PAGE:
We hope you draw encouragement from the content below, and pray that it inspires you to live your everyday life with courage, authenticity, and joy.
Peruse as much or as little of it as you please.
Engage with Art
Fishing on the Susquehanna in July
I have never been fishing on the Susquehanna
or on any river for that matter
to be perfectly honest.
Not in July or any month
have I had the pleasure—if it is a pleasure—
of fishing on the Susquehanna.
I am more likely to be found
in a quiet room like this one—
a painting of a woman on the wall,
a bowl of tangerines on the table—
trying to manufacture the sensation
of fishing on the Susquehanna.
There is little doubt
that others have been fishing
on the Susquehanna,
rowing upstream in a wooden boat,
sliding the oars under the water
then raising them to drip in the light.
But the nearest I have ever come to
fishing on the Susquehanna
was one afternoon in a museum in Philadelphia
when I balanced a little egg of time
in front of a painting
in which that river curled around a bend
under a blue cloud-ruffled sky,
dense trees along the banks,
and a fellow with a red bandanna
sitting in a small, green
holding the thin whip of a pole.
That is something I am unlikely
ever to do, I remember
saying to myself and the person next to me.
Then I blinked and moved on
to other American scenes
of haystacks, water whitening over rocks,
even one of a brown hare
who seemed so wired with alertness
I imagined him springing right out of the frame.
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What We Are Reading
And why you should read it too!
Lewis was, apparently, having a difficult time writing this series until, he says “suddenly Aslan came bounding into it.”
Aslan. The Great Lion, Son of the Emperor across the sea. He is the Creator of Narnia and all of its talking beasts, and He is their Defender in this land threatened by cruel witches, oppressive tyrants, and false deities. He intervenes in unexpected and mysterious ways, for He is not a tame lion, no – He is not safe. But He is Good.
The GSB team read these stories as children, and coincidentally, several of us are re-reading them now. This world is breaking our hearts again with sheer beauty, with painful goodbyes, with the ache of hope…and with longing for the next time the One we Love will reveal Himself and set the story Right.
Narnia is helping us to remember how directionless the story of our lives had been until suddenly Jesus came bounding into it. How we, ordinary men and women, are invited into an extraordinary calling. It is rekindling a deep Love in us for our Creator and His Words.
This, claims Pastor Doug Wilson in his “Lewis Lectures“, is precisely the point, for “[the] righteous use of fantasy literature is to go into another world to listen to the story so that you can be catechized, or equipped, or discipled by the events in the story.” Much like the Grand Syndicate Ball, the intent of Narnia, he argues, is “to drive us back to ordinary life with a deeper appreciation for what we find there”.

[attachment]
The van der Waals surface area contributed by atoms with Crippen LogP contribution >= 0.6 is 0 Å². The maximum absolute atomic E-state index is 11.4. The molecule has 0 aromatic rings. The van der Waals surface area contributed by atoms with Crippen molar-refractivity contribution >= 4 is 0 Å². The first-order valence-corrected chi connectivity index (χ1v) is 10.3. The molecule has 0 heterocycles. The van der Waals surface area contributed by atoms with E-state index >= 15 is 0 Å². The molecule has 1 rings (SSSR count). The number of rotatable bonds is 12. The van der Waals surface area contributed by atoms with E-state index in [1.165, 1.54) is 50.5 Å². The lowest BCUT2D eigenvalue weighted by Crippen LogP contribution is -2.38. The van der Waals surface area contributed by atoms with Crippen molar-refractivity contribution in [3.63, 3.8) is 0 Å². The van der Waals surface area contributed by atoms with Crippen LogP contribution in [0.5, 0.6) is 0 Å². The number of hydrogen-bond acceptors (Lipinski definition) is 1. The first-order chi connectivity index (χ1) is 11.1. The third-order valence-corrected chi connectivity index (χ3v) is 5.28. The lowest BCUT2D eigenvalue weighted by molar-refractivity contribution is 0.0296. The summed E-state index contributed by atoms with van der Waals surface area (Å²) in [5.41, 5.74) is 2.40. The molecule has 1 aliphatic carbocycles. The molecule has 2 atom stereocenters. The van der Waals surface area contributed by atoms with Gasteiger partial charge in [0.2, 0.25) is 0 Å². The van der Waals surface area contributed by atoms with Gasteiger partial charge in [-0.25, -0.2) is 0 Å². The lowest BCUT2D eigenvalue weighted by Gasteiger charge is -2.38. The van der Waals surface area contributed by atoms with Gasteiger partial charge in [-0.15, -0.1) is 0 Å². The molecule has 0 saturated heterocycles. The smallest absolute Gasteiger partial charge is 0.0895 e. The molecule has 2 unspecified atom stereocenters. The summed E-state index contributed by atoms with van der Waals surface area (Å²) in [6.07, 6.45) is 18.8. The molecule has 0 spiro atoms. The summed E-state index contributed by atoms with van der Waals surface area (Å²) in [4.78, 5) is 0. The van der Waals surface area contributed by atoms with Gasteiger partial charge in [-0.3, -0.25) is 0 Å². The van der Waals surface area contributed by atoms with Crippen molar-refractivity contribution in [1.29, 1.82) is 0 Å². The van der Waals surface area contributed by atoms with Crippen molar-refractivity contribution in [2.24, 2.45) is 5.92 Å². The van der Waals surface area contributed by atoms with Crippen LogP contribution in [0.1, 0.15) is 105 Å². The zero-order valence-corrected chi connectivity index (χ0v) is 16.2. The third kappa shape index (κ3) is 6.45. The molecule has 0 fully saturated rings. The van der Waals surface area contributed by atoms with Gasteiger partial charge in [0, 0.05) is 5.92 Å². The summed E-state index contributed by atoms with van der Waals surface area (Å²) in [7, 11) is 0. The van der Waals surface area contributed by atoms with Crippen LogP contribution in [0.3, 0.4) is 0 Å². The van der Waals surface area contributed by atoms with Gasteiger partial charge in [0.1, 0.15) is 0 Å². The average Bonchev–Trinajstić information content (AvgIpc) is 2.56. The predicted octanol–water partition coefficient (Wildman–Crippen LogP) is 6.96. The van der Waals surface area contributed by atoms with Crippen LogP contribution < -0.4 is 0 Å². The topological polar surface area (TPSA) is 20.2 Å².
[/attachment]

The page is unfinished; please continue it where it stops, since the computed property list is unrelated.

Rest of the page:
Why don’t you pick up these books with us? Whether you have read them recently, a long while ago, or never at all, we think these books can offer something new. They can guide us Further Up and Further In to our ordinary, extraordinary, lives.
The GSB Team
Tell us what you think about Narnia by starting a conversation on our facebook group, using the tag Spare Oom
Remember What God Has Done
The hall was dark and I stood alone, watching an even darker silhouette stride unhurriedly closer. The clacking of his shoes echoed strangely in that large space.
When he reached me he turned, offering his arm. I gathered up my skirts and accepted, relieved to find that I did not stumble as we began our stately walk, deeper into the unknown.
Save for the sound of our shoes, silence reigned until we reached a doorway at the end of the hall. My escort halted and spoke my name, as if in sudden revelation.
“Ah” I could make out the barest trace of a smile on his shadowed face. “I did not recognize you at first. You look stunning.”
“Thank you.” Before I could say more, we were through the doorway where it was darker still, winding our way between vague shapes and irregular corners. Then there was light.
Releasing my arm but not my hand, my escort bowed and I remembered to curtsy. His eyes met mine and he whispered “This is who you are supposed to be” before turning and vanishing back into the dark.
Another voice was announcing my name in grand, reverberating tones and I was walking down a staircase. My right hand trailed softly along the banister as I entered the most vivid and dream-like evening of my life.
It all blurs in memory – the faces, familiar and solemn, the velvet and wool of tuxes and the satin and gauze of gowns, the colors, rich and thick as an oil pastel…and the glimpses of the woman I am supposed to be.
I found her in the moments of fearlessness, joy, and authenticity that stole over me. She lent me her grace and earnestness as we danced through the night.
I hardly recognized myself.
When the dream ended, the words remained – This is who you are supposed to be.
The Grand Syndicate Ball, to me, is always a reminder of Whose I am, and of who I am becoming.
Praise the Lord.
-Anneliese Katherine Myers
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